UNCOVA -- By the time he was 15, Riley had joined the Progressive Labor Party. Hip Hop and film became his passions, and in 1989 he enrolled at San Francisco State to study film.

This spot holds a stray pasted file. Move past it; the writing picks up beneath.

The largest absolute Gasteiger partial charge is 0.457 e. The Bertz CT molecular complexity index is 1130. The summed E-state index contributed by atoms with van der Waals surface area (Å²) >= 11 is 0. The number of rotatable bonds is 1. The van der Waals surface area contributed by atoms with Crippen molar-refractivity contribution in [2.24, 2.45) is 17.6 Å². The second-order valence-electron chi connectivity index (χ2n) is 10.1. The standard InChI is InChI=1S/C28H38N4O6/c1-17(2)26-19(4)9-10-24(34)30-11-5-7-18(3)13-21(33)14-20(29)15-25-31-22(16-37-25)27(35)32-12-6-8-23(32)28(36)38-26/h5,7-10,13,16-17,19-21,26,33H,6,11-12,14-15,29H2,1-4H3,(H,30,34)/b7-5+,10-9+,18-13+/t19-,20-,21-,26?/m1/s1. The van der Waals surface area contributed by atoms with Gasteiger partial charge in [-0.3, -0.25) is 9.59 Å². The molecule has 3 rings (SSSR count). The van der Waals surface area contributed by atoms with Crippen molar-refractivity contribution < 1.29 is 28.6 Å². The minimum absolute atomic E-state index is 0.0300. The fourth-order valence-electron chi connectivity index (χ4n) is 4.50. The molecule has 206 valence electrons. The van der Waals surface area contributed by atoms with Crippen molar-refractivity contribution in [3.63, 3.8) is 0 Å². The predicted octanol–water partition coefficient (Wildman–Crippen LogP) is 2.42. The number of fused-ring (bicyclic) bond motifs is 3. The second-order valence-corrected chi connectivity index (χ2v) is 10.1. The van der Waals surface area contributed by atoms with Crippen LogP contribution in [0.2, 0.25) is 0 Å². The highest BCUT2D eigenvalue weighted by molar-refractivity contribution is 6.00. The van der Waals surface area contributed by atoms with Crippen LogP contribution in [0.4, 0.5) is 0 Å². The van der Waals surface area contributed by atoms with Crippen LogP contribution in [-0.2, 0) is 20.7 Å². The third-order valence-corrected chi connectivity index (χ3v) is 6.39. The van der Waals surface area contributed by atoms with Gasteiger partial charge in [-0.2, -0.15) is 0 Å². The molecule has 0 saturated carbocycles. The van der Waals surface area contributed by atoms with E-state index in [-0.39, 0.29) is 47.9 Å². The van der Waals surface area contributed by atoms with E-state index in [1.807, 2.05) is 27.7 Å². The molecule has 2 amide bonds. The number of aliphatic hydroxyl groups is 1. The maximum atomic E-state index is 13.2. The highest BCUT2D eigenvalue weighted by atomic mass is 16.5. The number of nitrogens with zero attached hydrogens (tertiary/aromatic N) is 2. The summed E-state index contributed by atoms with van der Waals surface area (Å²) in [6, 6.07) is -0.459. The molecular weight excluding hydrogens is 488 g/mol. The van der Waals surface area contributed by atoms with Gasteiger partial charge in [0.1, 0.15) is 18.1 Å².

“I did shorts, but they were style exercises, very abstract, figuring it out,” he recalled. “And I was making music to go in the films.” Outside class, he joined anti-racist protests. “White supremacists said they were going to take back the Bay Area,” he told The New York Times. “They had the ‘Aryan Woodstock’ in Napa, and they’d have rallies in Union Square, with cops surrounding these Nazis.”